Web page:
Colliding Worlds

Mapping States and Bodies


I’ve always thought of Peggy Baker as an Amazon. Tall, lean, and long-legged, she has the strong back and wide shoulders of one used to drawing a bow. But this marvelous Canadian soloist is also a subtle performer, capable of investing whatever she performs with nuance. She opened her recent Danspace program at St. Mark’s Church with a piece Tere O’Connor made for her in 1991, just after she left Lar Lubovitch’s company to return to her native Canada. Twelve years later, at 50, Baker performs it with an artistry that has only increased over the years.

O’Connor plays on her abilities as a chameleon. Dancing in silence, wearing a red party dress, she keeps shifting shapes. Now she’s bent over, a wading bird charting the space with her long legs and beautifully arched feet. Now she’s backing up, her hands making dithery little ladylike gestures. Like an East Indian soloist, she holds many selves. We see her giddy, demonic, perturbed, wound up, slyly flirtatious, wary, and so on—all at a second’s notice. This goes on for so long that we begin to wonder about her. Then a din of voices grows louder, a door opens behind her on a lighted space, and, forlornly, she exits. Has she been envisioning herself at the party, or all the dreadful people she would meet there?

Matteson and Poulson in See Level
photo: Tom Brazil
Matteson and Poulson in See Level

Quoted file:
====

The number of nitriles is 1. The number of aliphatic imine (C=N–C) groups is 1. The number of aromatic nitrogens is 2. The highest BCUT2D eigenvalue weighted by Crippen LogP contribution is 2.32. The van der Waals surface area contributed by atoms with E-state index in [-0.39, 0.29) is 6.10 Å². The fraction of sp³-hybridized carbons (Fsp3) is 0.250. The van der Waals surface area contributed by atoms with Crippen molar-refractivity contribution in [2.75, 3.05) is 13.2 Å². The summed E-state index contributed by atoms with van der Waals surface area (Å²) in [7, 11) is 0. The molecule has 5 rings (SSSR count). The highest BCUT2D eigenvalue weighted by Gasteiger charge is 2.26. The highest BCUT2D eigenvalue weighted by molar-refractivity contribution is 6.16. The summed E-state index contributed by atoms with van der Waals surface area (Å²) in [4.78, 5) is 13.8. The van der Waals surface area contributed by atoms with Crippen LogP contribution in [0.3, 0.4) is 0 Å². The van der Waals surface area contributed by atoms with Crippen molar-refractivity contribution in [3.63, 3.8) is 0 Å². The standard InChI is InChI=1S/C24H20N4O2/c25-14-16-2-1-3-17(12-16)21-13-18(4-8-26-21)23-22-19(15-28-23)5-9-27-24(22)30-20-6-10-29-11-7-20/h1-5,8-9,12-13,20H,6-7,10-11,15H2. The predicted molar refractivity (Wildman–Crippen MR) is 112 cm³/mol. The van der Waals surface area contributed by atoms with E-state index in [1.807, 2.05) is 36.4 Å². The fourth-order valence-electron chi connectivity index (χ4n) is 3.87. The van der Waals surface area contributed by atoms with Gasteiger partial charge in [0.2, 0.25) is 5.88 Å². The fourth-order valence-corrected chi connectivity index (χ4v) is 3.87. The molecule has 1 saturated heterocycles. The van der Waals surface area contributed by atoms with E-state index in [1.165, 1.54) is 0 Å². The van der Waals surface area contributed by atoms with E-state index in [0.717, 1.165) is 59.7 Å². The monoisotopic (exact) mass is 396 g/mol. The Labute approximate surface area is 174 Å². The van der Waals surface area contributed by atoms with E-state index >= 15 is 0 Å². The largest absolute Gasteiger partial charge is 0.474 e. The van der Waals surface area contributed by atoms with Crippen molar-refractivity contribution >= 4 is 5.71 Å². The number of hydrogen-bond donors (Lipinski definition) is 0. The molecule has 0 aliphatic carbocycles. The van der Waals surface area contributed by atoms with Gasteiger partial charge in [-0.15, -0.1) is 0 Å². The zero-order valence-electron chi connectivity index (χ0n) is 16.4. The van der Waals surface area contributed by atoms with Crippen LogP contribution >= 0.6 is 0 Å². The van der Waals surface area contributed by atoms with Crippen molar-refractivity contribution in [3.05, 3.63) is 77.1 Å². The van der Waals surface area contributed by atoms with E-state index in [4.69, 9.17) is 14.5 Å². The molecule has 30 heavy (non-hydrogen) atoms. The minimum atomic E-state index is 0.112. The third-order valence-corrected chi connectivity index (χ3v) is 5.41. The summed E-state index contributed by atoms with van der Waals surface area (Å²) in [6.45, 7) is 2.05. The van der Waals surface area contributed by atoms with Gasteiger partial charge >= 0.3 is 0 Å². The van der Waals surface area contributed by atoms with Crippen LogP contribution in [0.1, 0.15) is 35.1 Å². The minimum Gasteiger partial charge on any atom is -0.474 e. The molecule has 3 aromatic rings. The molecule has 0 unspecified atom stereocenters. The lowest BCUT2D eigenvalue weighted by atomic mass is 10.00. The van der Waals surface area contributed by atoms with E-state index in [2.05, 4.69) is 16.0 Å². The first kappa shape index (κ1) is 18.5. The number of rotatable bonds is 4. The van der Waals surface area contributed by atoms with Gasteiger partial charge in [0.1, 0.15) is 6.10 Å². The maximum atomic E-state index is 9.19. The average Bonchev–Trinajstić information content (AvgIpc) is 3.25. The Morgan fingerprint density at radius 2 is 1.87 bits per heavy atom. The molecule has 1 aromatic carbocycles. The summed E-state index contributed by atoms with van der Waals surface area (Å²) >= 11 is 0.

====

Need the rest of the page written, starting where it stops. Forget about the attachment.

Ottawa-based choreographer Tedd Robinson also draws on Baker’s acting abilities, but somehow the attitudes he asks her to adopt are swathed in a kind of attitudinizing. Being self-consciously cute and whimsical does not become her. The Transparent Recital quizzes the effect of music on dancing, and, maybe, vice versa. Masterful cellist Shauna Rolston segues from snippets of Bach to more contemporary music (mostly by John Oswald), moving to various of the chairs that are set about the church. In her garnet velvet pantsuit with a strappy top (costumes by Caroline O’Brien), she looks more dressed for dancing than Baker does in a long-sleeved matching velvet tube dress with something resembling an obi gone poufy around her waist. Clearly, Robinson is minimally interested in her legs.

Between walking around with a little suitcase, and responding to—or sometimes perhaps cueing—the music’s moods, Baker seems to be playing affected little games with Rolston. The ending is sweet—emphasizing that Rolston was a child prodigy and Baker loved music from an early age. They both sit on child-sized chairs, and while Rolston plays a pint-sized cello, Baker opens the "suitcase" (of course!), cranks it up, and drops a needle at the end of a 78 rpm record. Above the scratching, we hear the cello sing Bach’s music.

Set between these two pieces was one that gives Baker a chance to be a woman whose every move is connected to the thought or act that came before it. Doug Varone’s remarkable Home, which Baker performed here with former Varone dancer Larry Hahn, reveals, through the most economical everyday moves on or around a pair of chairs, a despairing relationship between two people who grate on each other in small ways, yet are bound together by some kind of need. Dick Connette’s music, played live by an string quartet, endlessly circles its resigned, bittersweet melodies, as if to say "This is the way it is" over and over and over.

Hahn and Baker’s superb performances give the duet a blue-collar edge I haven’t seen in previous casts. Although at one point she obliquely knocks him from his chair, he’s the one in charge, restraining his aggression, inarticulate in his tenderness. She’s drab, repressed, almost numb with misery. The push-and-pull of their daily lives is expressed in myriad mute, heart-breaking maladjustments. When they kiss, one of them places a hand between their two mouths.

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